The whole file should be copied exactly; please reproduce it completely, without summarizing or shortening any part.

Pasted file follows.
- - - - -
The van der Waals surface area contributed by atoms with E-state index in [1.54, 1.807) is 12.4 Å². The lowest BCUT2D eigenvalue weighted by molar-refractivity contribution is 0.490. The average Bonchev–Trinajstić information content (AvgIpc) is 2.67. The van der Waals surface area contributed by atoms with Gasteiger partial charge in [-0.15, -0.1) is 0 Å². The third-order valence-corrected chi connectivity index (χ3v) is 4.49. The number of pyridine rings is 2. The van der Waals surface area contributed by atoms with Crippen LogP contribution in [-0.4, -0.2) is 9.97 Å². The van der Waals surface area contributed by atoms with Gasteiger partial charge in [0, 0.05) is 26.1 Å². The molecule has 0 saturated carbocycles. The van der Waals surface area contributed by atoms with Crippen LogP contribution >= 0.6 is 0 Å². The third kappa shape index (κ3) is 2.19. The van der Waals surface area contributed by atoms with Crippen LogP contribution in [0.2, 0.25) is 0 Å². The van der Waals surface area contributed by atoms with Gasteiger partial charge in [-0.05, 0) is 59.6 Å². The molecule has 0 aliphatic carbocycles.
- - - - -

The van der Waals surface area contributed by atoms with E-state index in [1.54, 1.807) is 12.4 Å². The lowest BCUT2D eigenvalue weighted by molar-refractivity contribution is 0.490. The average Bonchev–Trinajstić information content (AvgIpc) is 2.67. The van der Waals surface area contributed by atoms with Gasteiger partial charge in [-0.15, -0.1) is 0 Å². The third-order valence-corrected chi connectivity index (χ3v) is 4.49. The number of pyridine rings is 2. The van der Waals surface area contributed by atoms with Crippen LogP contribution in [-0.4, -0.2) is 9.97 Å². The van der Waals surface area contributed by atoms with Gasteiger partial charge in [0, 0.05) is 26.1 Å². The molecule has 0 saturated carbocycles. The van der Waals surface area contributed by atoms with Crippen LogP contribution >= 0.6 is 0 Å². The third kappa shape index (κ3) is 2.19. The van der Waals surface area contributed by atoms with Crippen LogP contribution in [0.2, 0.25) is 0 Å². The van der Waals surface area contributed by atoms with Gasteiger partial charge in [-0.05, 0) is 59.6 Å². The molecule has 0 aliphatic carbocycles.